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George Washington Masonic Memorial


George Washington Masonic Memorial
Tania Anderson

It’s hard to miss the George Washington Masonic Memorial when flying into Washington. It’s often mistaken for the region’s other tall structure - the Washington Monument. But it’s actually a tribute to George Washington’s life as a Freemason. And it’s not in Washington but in Alexandria, Va. (The Freemasonry, by the way, is a fraternity started in the late 16th century for self and community improvement.)

WHAT YOU SEE: The first thing you’ll notice about the memorial, often referred to by locals as the Masonic Temple, is a beautiful example of neoclassical architecture with its large granite columns and archways. You’ll also see a beautiful view of Old Town Alexandria, the Potomac River, and the Maryland border from the steps of the memorial.

The main doors will take you to Memorial Hall where you’ll see a 7-ton solid bronze statute of George Washington. Murals on two walls of the hall depict Washington and his officers attending a St. John’s Day Observance and the other is of Washington laying the cornerstone of the U.S. Capitol. Above the murals are beautiful stained glass windows of various important figures from Washington’s life, including his personal physician.

The memorial includes nine floors with exhibits on most reflecting different segments of Freemason history and life, as well as Washington’s life. Some of the objects include the clock that was at Washington’s bedside when he died. The time is stopped at the hour of his death, which was 10:20 PM on Dec. 14, 1799. Other pieces include a desk he owned and used, a wooden goblet made from his casket, a rare photo of President Roosevelt showing his leg braces when he visited a Freemason lodge, Washington’s will, and a piece of his hair.

The top floor features an outdoor wraparound balcony for viewing and picture taking. (For those who are squeamish about heights, there are lots of metal bars wrapped completely around the top and bottom of the walkway.) From the 333-foot perch, you’ll see mostly Alexandria, the Potomac River, and the Maryland border, as well as a distant view of the Washington Monument and the U.S. Capitol dome.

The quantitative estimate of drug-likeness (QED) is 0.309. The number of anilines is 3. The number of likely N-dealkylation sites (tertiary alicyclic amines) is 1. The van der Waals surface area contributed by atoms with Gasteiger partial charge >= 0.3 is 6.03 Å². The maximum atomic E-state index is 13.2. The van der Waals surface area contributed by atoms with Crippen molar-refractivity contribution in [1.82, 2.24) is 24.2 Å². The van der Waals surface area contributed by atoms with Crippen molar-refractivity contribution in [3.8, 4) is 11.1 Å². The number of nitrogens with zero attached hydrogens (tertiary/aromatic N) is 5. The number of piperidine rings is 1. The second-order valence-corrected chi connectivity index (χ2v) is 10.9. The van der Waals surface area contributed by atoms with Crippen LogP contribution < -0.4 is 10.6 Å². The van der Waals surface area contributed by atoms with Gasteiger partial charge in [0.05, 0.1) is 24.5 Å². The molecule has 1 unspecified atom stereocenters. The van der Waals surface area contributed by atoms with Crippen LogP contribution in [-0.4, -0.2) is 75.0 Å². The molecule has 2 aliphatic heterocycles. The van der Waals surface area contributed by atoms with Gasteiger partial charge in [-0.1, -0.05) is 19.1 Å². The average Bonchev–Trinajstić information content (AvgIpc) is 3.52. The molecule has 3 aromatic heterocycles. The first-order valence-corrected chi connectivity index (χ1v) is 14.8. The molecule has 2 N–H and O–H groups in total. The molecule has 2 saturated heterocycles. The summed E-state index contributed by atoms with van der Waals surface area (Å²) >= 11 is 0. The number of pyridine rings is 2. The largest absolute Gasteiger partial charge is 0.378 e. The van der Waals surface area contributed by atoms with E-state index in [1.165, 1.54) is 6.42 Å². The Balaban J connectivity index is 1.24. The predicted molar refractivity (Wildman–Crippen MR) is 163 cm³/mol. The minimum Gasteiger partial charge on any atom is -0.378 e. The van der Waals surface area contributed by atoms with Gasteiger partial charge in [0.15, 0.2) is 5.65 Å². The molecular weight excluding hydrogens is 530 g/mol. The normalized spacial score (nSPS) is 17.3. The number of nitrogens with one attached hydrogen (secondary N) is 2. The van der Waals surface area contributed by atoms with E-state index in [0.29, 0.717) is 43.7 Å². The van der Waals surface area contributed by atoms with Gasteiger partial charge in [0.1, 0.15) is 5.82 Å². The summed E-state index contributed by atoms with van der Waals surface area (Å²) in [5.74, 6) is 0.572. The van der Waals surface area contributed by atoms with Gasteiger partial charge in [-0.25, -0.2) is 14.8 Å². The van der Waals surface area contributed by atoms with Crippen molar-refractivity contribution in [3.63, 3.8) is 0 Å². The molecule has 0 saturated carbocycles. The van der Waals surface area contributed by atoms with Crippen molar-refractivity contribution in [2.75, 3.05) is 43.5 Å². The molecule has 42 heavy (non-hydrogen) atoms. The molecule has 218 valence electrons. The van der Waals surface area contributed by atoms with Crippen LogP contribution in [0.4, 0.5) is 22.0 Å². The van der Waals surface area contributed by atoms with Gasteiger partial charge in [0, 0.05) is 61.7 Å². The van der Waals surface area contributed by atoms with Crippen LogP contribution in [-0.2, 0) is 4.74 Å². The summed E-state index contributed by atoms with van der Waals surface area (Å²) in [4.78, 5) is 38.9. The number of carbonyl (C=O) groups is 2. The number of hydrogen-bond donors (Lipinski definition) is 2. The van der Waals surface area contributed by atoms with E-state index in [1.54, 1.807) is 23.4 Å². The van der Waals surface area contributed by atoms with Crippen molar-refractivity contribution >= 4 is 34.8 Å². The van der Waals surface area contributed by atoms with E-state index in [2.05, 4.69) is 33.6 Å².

Taking a tour is highly recommended. It cost $5 per person and takes about an hour. It’s the only way to take the elevator, which travels at a 7 1/2 degree angle, to the top floors. Plus the tour guides can break down the highlights of the memorial and point out the interesting artifacts.

GOOD FOR KIDS: The memorial is probably not the best place for young kids. Although they probably would get a kick out of the view from the top. But many of the exhibits are not touchable. High school age kids may appreciate the memorial a bit more.

GIFT SHOP: There’s a small gift shop to the left of the front entrance with small souvenirs related to Washington and the colonial era.

WHERE: 101 Callahan Drive, Alexandria, Va.

HOURS OF OPERATION: From October 1 through March 31 the memorial is open 10 AM to 4 PM Monday through Friday and 12 PM to 4 PM on Sundays. From April 1 to September 30, the memorial is open 9 AM to 4 PM Monday through Friday and 12 PM to 4 PM on Sundays. The memorial is closed on major holidays.

COST: First and second floor exhibits are free. Guided tours, which include tower exhibits and the observation deck cost $5 per person or $20 for families of five people or more. Children 12 and younger are free.

PARKING: The memorial has a free parking lot.

PUBLIC TRANSPORTATION: The memorial is walking distance to the King Street Metro stop.

WEBSITE/TELEPHONE NUMBER: http://gwmemorial.org/index.php; 703-683-2007

SPECIAL EVENTS: The memorial holds a black tie gala annually on George Washington’s birthday. Tickets run about $100 and reservations are taken on a first come, first served basis.

WHAT’S CLOSE BY: Old Town Alexandria (lots of shops, restaurants, and cobble stone streets), George Washington’s Mt. Vernon (about 10 miles away), National Harbor (just over the Wilson Bridge in Maryland).

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